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The Urban Newborn1
Last Updated : 2012-02-19 19:37:56 (5027 read)
The Urban Newborn
Siddharth Agarwal, Urban Health Resource Centre , February 2012


Urbanization and its fall-out on India’s city dwellers: Along with remarkable technological advances, unprecedented economic growth and rapid urbanization, India faces a major problem, the rapid increase in urban poverty. According to provisional totals from Census 2011, 377.1 million people (31.2%) of India’s 1.2 billion population reside in urban areas. According to the Planning Commission of India, which declares official estimates of poverty, 25.7% (96.91 million) of India’s urban population is ‘poor’ i.e., living below the official poverty cut-off line. The urban poor reside in slums, squatters, pavements, constructions sites, urban fringes amidst problems such as poverty, lack of awareness, poor living conditions, poor family support system, low access to basic water, sanitation, health and nutrition services as many of them have evolved as encroachments and are not notified in official records. The glitter of today’s growing cities typified with multiplexes, malls, shopping plazas masks the less visible reality of the city’s unseen and unheard poor most of whom contribute as the informal sector workforce to the urban component of India’s GDP (estimated to be 70% of India’s total GDP). An unfortunate paradox of cities is that even though most cities have several hospitals and doctors, a large proportion of urban poor are unable to access these health facilities owing to social and economic barriers.

Current scenario of neonatal health among urban poor: Annually, about 2.74 million births take place among the urban poor in India [calculated based on Crude Birth Rate 27.4 for the urban poor (lowest quartile by the wealth index) and 100 million urban poor populations]. Despite proximity to specialty hospitals, 56% of slum children are born at home. In such an environment, the neonate born in an urban poor family is more vulnerable to illness, sub-optimal survival, growth and development. Different slum based studies conducted in Mumbai, Indore, Nagpur, Hyderabad have shown that between 30 and 54% babies in slum settings are Low Birth Weight (birth weight <2,500 grams).Neonatal Mortality Rate (NMR) among the urban poor is also much higher (34.9 per 1,000 live births) compared to NMR among the urban average (28.7 per 1,000 live births) and urban non-poor (25.5. per 1,000 live births). This continues to compromise India’s march towards the Millennium Development Goals and National goals.

There is wide disparity in neonatal health and survival across different Indian States. NMR is far worse in certain states as compared to other States. Uttar Pradesh, Madhya Pradesh and Jharkhand, Orissa,
Rajasthan, Chattishgarh and Bihar together are home to over 40% of India’s urban poor and are States where Home deliveries and NMR is comparatively higher as compared to all-India urban poor and substantially higher than NMR and home deliveries among the urban poor in Tamil Nadu and Maharashtra. The data shown in these figures is based on re-analysis of urban sample of NFHS-3 data for All-India and the identified States based on wealth quartiles.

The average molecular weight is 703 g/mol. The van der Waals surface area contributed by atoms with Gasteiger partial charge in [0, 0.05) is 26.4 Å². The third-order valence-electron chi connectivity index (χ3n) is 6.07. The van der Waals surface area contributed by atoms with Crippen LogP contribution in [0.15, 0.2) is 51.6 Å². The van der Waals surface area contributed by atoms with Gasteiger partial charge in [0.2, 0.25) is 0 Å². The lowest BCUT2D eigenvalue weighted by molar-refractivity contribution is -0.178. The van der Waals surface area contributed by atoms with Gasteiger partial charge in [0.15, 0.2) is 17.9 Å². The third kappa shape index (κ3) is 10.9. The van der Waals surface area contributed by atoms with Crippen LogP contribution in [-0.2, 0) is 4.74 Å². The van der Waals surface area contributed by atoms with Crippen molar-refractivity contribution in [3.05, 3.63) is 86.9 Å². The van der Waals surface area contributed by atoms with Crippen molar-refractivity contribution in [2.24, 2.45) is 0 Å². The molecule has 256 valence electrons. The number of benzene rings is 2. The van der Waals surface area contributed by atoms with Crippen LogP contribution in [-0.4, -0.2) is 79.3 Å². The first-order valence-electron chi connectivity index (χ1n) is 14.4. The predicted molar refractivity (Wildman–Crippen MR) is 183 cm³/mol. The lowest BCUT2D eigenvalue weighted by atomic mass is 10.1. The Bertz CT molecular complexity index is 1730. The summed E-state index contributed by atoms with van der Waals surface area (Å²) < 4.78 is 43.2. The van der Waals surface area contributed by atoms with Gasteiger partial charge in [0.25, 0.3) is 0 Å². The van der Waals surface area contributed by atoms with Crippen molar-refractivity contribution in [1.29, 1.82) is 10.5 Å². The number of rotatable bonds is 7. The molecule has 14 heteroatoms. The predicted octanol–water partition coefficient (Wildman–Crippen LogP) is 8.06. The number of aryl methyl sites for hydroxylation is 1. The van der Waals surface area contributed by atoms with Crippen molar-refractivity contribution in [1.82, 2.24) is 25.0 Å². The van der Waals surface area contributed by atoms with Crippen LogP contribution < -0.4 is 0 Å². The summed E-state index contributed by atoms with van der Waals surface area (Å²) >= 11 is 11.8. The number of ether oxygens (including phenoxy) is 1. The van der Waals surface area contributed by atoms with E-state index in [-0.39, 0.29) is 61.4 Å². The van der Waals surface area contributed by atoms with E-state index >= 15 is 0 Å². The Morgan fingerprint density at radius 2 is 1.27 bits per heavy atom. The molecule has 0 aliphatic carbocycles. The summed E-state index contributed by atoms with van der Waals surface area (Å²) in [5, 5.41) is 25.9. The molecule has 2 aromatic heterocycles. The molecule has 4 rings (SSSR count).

Why are we talking about this: India’s urban population is expected to increase further to 535 million (38%) by 2026. Out of the total population increase during 2011-2026, the share of increase in urban population is expected to be 168 million i.e., 87% of total population increase. The urban poor estimated to be increasing at about 6-7% per annum across the country (with certain cities having faster growth) constitute the fastest growing segment of India’s population. There is a need to enhance health care systems to provide equitable basic healthcare on the maternal and neonatal front at the minimum from and equity, rights and ethical perspective as well as the standpoint of the urban poor’ s sizable Contribution to the bulk of the count4ry’s informal sector works-force.

Urgent need to address the inequities among urban newborns: More than 52,500 babies are born every week among the urban poor segment of India’s population. This number is expected to increase nearly two-fold by 2020. There is an urgent need for preparedness to gear up the weak maternal-neonatal health care system in India’s cities. The urban poor newborns are more vulnerable to many health and nutrition problems compared to the non poor urban counterparts. Among nearly half of the urban poor population of India, about 70% deliveries take place at home. It is critical that all government, non-government stakeholders and academia acknowledge this reality and work towards a phased approach to make these deliveries safer than the present situation and gradually work towards near cent percent deliveries in hospitals. The pregnant woman and fetus are symbiotic, and interventions to improve outcomes of one are intricately linked to the outcomes of the other. Hence maternal and neonatal health improvement efforts will need to go hand in glove. Intensified efforts towards reducing neonatal mortality and ensuring concerted focus on urban poor newborns through both facility and community level actions proposed in this paper can help reduce neonatal mortality and thus help our nation progress towards attaining Millennium Development Goal-4 and the goals set forth in the Indian policies and programs.

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